An impressive, overwhelming story of love, loss, and nostalgia written from an exile’s perspective.



Can a mother’s intervention save her son, falsely accused of murder and on the run in their home city of Damascus? In this hybrid novel—part thriller, part panorama of a troubled land—a Syrian-born German writer explores the characters, clans, culture, and emotions of his nation of origin.

Two Syrian tales wind through Schami’s (The Calligrapher’s Secret, 2011, etc.) epic new work: a scandalous love story between an aging couple, one Christian and one Muslim, and the episodic life of an ex-revolutionary who's successfully relocated to Europe. Karim and Aida are the mature lovers, immersed in a passionate romance despite the disapproval of their neighbors. And then there’s Salman Baladi, who, when young and idealistic, discovered socialism and, after the 1963 Syrian political coup, joined the armed resistance. But a crisis of disillusionment ensued and Salman fled. Now settled in Rome with a wife, a son, and a successful food-importing business, he still yearns for home: “My soul is in Damascus, wandering the streets of my childhood.” So, after 40 years away, when an amnesty is declared, he decides to risk a return visit to Syria, to salve the pain of exile. That trip and its ensuing problems eventually connect his story to Karim and Aida’s, the link being Sophia, Salman’s mother, who asks Karim to help her son in the same way she rescued Karim years earlier. Elegant and lucid, this literary saga offers a wealth of material, much of it consisting of extended biographies, flashbacks, and romances that pitch a richly remembered past against a corrupted present. Layered with revolution and dictatorship, faiths and philosophies, families and enemies, and many love affairs, the book offers humanity over politics and achieves its greatest impact in the quiet scenes, ranging from an account of torture shot through with black comedy to the unfettered, scandalous joy of a woman riding a bicycle.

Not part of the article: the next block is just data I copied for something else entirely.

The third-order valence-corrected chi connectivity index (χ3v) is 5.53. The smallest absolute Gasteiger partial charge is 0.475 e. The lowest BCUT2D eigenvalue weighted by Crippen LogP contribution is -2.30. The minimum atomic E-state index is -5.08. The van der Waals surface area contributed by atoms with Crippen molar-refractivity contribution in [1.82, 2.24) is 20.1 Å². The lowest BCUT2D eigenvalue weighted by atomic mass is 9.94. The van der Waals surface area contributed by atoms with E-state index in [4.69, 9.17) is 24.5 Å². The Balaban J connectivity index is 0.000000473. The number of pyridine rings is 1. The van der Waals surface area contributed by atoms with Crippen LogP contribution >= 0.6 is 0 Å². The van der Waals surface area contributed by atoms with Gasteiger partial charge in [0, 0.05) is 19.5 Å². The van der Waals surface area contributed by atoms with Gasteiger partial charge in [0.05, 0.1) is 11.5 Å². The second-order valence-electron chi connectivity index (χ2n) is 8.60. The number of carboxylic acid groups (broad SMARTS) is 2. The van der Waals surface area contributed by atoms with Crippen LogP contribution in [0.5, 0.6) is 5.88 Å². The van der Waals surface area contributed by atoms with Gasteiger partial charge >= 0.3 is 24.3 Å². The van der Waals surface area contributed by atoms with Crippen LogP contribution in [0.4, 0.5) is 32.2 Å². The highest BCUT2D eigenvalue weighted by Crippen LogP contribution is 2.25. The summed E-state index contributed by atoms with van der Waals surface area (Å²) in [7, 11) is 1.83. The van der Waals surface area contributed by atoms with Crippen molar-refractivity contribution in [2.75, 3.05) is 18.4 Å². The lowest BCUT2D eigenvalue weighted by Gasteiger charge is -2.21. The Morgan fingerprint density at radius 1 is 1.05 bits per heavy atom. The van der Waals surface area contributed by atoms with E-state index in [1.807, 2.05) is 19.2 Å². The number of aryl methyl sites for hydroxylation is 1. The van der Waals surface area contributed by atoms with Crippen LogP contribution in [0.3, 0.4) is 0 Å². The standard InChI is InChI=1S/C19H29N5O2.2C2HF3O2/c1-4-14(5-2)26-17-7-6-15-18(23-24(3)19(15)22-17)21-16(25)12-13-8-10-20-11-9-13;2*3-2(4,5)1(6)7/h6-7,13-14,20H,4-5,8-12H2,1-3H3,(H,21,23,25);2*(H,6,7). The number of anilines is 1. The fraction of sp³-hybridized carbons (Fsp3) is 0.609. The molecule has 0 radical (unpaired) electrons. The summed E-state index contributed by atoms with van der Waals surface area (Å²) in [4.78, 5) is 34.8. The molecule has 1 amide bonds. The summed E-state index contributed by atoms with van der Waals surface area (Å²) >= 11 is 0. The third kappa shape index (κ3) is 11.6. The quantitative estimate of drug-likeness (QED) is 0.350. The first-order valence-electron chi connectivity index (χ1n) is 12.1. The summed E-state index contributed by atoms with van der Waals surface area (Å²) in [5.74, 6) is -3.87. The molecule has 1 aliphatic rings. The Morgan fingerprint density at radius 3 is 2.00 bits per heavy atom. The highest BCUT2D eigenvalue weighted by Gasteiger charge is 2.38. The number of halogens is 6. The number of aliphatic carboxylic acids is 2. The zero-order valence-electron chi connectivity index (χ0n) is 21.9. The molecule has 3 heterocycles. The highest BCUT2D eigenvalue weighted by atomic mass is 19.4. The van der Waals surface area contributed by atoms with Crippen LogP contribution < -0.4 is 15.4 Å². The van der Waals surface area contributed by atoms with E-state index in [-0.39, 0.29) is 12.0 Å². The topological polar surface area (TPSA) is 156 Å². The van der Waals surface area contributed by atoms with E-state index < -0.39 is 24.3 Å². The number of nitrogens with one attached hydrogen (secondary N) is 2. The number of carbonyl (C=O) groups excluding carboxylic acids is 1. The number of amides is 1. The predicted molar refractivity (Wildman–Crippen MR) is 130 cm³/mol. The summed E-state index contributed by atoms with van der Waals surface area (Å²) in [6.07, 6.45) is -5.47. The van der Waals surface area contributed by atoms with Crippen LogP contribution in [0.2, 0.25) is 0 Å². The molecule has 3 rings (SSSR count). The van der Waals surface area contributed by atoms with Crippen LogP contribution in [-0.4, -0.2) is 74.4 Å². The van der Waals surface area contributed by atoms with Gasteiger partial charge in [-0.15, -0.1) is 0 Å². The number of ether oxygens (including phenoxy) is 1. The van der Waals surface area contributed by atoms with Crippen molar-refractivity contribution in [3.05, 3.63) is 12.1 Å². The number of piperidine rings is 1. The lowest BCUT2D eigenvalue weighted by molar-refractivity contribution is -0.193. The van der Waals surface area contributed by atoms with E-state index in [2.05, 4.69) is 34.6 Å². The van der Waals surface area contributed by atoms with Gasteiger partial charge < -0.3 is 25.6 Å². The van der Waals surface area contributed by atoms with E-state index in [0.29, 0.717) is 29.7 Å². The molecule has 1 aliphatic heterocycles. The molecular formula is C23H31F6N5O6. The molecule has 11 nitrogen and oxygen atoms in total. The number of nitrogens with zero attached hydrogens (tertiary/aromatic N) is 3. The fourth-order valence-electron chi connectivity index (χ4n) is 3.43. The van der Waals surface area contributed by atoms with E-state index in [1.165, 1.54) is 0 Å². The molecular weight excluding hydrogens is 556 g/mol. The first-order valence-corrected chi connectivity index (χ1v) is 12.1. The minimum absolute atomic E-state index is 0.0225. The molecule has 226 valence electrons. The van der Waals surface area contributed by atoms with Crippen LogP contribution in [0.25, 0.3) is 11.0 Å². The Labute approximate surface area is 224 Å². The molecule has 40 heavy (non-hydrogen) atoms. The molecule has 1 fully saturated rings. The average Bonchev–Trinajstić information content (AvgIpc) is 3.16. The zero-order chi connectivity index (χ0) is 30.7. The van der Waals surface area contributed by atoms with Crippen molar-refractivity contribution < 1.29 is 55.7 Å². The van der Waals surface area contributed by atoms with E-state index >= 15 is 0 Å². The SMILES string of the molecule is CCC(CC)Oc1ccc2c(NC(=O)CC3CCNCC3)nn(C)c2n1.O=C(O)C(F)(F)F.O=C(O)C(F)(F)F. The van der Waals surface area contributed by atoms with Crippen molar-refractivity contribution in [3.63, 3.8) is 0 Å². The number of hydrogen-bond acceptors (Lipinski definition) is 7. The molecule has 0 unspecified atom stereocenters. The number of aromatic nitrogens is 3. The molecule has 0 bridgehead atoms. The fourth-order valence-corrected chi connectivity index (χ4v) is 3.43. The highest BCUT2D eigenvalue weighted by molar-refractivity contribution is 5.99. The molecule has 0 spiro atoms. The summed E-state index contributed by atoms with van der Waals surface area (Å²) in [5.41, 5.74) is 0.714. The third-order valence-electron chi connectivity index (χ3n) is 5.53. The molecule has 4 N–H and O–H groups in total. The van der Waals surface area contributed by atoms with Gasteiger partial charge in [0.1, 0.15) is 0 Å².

An impressive, overwhelming story of love, loss, and nostalgia written from an exile’s perspective.

Pub Date: March 14, 2018

ISBN: 978-1-56656-031-3

Page Count: 462

Publisher: Interlink

Review Posted Online: Jan. 23, 2018

Kirkus Reviews Issue: Feb. 1, 2018

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Another success for the publishing phenom.


An abused boy fights back, escapes, then returns as an attorney to his beloved hometown, but just as he’s falling in love with a transplanted landscaper, a series of attacks from shadowy enemies jeopardizes their happiness.